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FREDERICK DOUGLASS
1818–1895
Frederick Douglass
Photo courtesy of Schomburg Center for Research in Black Culture / Photographs and Prints Division.

One of America’s most prominent and well-known abolitionists, Douglass was born into slavery. At the age of 20 he escaped, settling in Boston. There he became involved in the abolitionist cause. He published his own newspaper, The North Star, and advocated for a number of other social justice causes, including workers’ rights and women’s suffrage. From the outset of the Civil War, he was one of the strongest advocates for a shift in the War’s aims from restoration of the Union to ending slavery. He also encouraged President Lincoln to allow African-Americans to fight in the Union Army. Douglass lived in Rochester from 1847 until the beginning of the Civil War. From there, he published his newspaper, offered his home as shelter to runaway slaves making their way to Canada, and continued to advocate for greater equality and justice for all people.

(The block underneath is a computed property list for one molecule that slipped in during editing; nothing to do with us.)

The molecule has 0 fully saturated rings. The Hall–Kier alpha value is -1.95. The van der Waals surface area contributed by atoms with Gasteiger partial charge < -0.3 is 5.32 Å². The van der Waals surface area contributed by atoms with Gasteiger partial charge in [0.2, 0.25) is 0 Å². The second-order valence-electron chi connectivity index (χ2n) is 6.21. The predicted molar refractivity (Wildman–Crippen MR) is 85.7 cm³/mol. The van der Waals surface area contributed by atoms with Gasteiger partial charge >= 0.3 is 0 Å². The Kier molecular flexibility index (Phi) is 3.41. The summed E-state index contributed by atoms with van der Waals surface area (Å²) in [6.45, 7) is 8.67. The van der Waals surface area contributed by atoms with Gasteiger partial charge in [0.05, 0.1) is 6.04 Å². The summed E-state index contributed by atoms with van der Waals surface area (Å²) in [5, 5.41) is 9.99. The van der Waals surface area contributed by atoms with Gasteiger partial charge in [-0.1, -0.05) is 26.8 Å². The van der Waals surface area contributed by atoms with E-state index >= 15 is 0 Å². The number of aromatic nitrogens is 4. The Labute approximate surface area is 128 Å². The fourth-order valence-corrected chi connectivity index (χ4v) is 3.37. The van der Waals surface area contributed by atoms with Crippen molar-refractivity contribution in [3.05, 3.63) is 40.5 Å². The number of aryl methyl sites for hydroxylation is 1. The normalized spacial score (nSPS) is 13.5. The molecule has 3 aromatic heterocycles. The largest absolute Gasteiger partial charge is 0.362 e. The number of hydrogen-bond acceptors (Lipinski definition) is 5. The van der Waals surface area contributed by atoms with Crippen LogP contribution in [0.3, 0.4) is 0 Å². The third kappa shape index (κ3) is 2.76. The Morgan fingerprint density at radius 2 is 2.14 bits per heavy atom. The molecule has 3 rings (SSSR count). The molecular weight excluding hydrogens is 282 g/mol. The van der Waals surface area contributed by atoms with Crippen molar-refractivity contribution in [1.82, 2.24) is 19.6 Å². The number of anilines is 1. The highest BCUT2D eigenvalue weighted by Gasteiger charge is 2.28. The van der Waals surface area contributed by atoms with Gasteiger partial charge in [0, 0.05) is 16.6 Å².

For More Information Please Visit: The Frederick Douglass Project at the University of Rochester

Stephen A. Schwarzman Building / Print Collection, Miriam and Ira D. Wallach Division of Art, Prints and Photographs. Photo courtesy of Photographs and Prints Division, Schomburg Center for Research in Black Culture, The New York Public Library.
Frederick Douglass at the 1850 Cazenovia Anti-Fugitive Slave Law Convention. Photo courtesy of the Collection of the Madison County Historical Society, Oneida, NY.
Portrait of Frederick Douglass, abolitionist, journalist, and social reformer. Photo courtesy of Schomburg Center for Research in Black Culture / Photographs and Prints Division.

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